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It is an odd fact that the author of what in many ways is the ablest of the Greek Apologies remained almost unknown in Christian antiquity. Apart from a citation in a third century writer, Methodius of Tyre,828828De Resurrectione I. 37:1, Ed., Bonwetsch, Leipzig, 1917. The citation is from ch. 24 of the Plea. There are a sufficient number of similarities between the Plea and Minucius Felix' Octavius to suggest that the latter might have known Athenagoras’ work. He does not, however, mention him. and a misleading reference in a most unreliable historian of the fifth century, Philip of Side, Athenagoras’ work is passed over in silence by the Church Fathers. Philip's Christian History is lost, but fragments have been preserved by the fourteenth century compiler Nicephorus Callistus.829829For the reference to Athenagoras, see Migne, P.G. 6.182 (reprinting Dodwell's text). Athenagoras is there stated to have been the first head of the catechetical school of Alexandria, to have had Clement as his pupil, to have flourished in the time of Hadrian and Antoninus, and, while bent on attacking Christianity, to have been converted through studying Scripture. No weight can be given to any of these statements: the first three are without question wrong. Again, it is vaguely possible (one can hardly say more) that our Athenagoras is the one to whom the second century philosopher Boethos addressed his work, On Obscure Expressions in Plato.830830Photius, Bibliotheca, 155. In any case, neither Eusebius nor Jerome mentions him, and we are left to deduce what we can about him from his writings.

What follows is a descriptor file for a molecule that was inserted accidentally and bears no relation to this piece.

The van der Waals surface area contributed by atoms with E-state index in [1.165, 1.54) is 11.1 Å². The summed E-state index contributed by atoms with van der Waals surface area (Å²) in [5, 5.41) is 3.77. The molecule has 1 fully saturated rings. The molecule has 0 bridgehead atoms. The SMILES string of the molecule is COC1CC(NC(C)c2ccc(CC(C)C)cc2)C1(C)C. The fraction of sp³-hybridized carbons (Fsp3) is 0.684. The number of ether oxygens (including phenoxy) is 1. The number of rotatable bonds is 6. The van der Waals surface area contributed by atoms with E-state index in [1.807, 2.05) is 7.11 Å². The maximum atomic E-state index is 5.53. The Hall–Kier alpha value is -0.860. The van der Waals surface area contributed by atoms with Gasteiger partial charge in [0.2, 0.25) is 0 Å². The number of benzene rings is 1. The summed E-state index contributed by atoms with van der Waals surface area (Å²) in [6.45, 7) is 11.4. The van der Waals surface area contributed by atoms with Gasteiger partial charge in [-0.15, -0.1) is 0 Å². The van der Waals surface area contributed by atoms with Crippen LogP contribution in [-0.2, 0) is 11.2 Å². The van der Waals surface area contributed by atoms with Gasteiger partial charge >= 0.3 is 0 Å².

Of these but two have survived: his Plea Regarding Christians and his Treatise on the Resurrection. From their titles we 291gather that Athenagoras was a Christian philosopher of Athens. We owe these titles, it is true, to a tenth century manuscript, the Aretas Codex, and they may not be reliable. Yet the moderation of Athenagoras’ Plea, its clarity and sense of order along with its suggestions of Attic style, give them a certain credence.